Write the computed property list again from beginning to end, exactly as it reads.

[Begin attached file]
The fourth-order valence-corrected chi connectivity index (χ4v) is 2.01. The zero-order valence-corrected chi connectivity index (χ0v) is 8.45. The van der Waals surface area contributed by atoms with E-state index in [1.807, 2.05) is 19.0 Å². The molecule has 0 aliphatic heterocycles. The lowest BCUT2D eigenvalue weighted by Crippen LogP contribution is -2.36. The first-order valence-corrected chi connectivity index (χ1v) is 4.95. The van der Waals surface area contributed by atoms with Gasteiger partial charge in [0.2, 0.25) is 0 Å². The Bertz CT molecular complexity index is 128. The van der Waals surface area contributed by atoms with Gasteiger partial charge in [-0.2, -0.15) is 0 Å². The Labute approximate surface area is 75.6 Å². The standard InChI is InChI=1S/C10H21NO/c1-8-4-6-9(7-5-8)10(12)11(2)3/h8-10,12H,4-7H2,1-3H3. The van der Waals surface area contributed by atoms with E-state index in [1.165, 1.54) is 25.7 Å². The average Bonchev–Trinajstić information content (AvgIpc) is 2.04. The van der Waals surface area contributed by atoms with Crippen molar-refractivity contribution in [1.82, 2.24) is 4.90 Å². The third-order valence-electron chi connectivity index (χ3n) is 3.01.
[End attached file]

The fourth-order valence-corrected chi connectivity index (χ4v) is 2.01. The zero-order valence-corrected chi connectivity index (χ0v) is 8.45. The van der Waals surface area contributed by atoms with E-state index in [1.807, 2.05) is 19.0 Å². The molecule has 0 aliphatic heterocycles. The lowest BCUT2D eigenvalue weighted by Crippen LogP contribution is -2.36. The first-order valence-corrected chi connectivity index (χ1v) is 4.95. The van der Waals surface area contributed by atoms with Gasteiger partial charge in [0.2, 0.25) is 0 Å². The Bertz CT molecular complexity index is 128. The van der Waals surface area contributed by atoms with Gasteiger partial charge in [-0.2, -0.15) is 0 Å². The Labute approximate surface area is 75.6 Å². The standard InChI is InChI=1S/C10H21NO/c1-8-4-6-9(7-5-8)10(12)11(2)3/h8-10,12H,4-7H2,1-3H3. The van der Waals surface area contributed by atoms with E-state index in [1.165, 1.54) is 25.7 Å². The average Bonchev–Trinajstić information content (AvgIpc) is 2.04. The van der Waals surface area contributed by atoms with Crippen molar-refractivity contribution in [1.82, 2.24) is 4.90 Å². The third-order valence-electron chi connectivity index (χ3n) is 3.01.